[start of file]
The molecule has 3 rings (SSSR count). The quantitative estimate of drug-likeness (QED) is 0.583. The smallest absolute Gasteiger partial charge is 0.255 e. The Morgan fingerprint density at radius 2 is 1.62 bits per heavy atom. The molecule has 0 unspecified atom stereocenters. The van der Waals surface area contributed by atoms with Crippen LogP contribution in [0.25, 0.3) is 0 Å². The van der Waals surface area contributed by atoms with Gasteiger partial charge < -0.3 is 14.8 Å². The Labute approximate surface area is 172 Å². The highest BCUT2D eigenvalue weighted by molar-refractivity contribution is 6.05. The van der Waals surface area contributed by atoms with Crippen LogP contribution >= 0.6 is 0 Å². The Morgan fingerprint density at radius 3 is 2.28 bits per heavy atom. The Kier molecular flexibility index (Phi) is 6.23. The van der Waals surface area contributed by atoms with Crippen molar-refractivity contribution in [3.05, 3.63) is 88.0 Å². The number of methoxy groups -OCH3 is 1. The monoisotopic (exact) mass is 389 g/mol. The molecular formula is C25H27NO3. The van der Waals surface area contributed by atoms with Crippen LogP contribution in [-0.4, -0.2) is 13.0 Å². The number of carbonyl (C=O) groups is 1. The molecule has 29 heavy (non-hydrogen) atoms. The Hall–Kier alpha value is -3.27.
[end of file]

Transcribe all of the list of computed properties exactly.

The molecule has 3 rings (SSSR count). The quantitative estimate of drug-likeness (QED) is 0.583. The smallest absolute Gasteiger partial charge is 0.255 e. The Morgan fingerprint density at radius 2 is 1.62 bits per heavy atom. The molecule has 0 unspecified atom stereocenters. The van der Waals surface area contributed by atoms with Crippen LogP contribution in [0.25, 0.3) is 0 Å². The van der Waals surface area contributed by atoms with Gasteiger partial charge < -0.3 is 14.8 Å². The Labute approximate surface area is 172 Å². The highest BCUT2D eigenvalue weighted by molar-refractivity contribution is 6.05. The van der Waals surface area contributed by atoms with Crippen LogP contribution >= 0.6 is 0 Å². The Morgan fingerprint density at radius 3 is 2.28 bits per heavy atom. The Kier molecular flexibility index (Phi) is 6.23. The van der Waals surface area contributed by atoms with Crippen molar-refractivity contribution in [3.05, 3.63) is 88.0 Å². The number of methoxy groups -OCH3 is 1. The monoisotopic (exact) mass is 389 g/mol. The molecular formula is C25H27NO3. The van der Waals surface area contributed by atoms with Crippen LogP contribution in [-0.4, -0.2) is 13.0 Å². The number of carbonyl (C=O) groups is 1. The molecule has 29 heavy (non-hydrogen) atoms. The Hall–Kier alpha value is -3.27.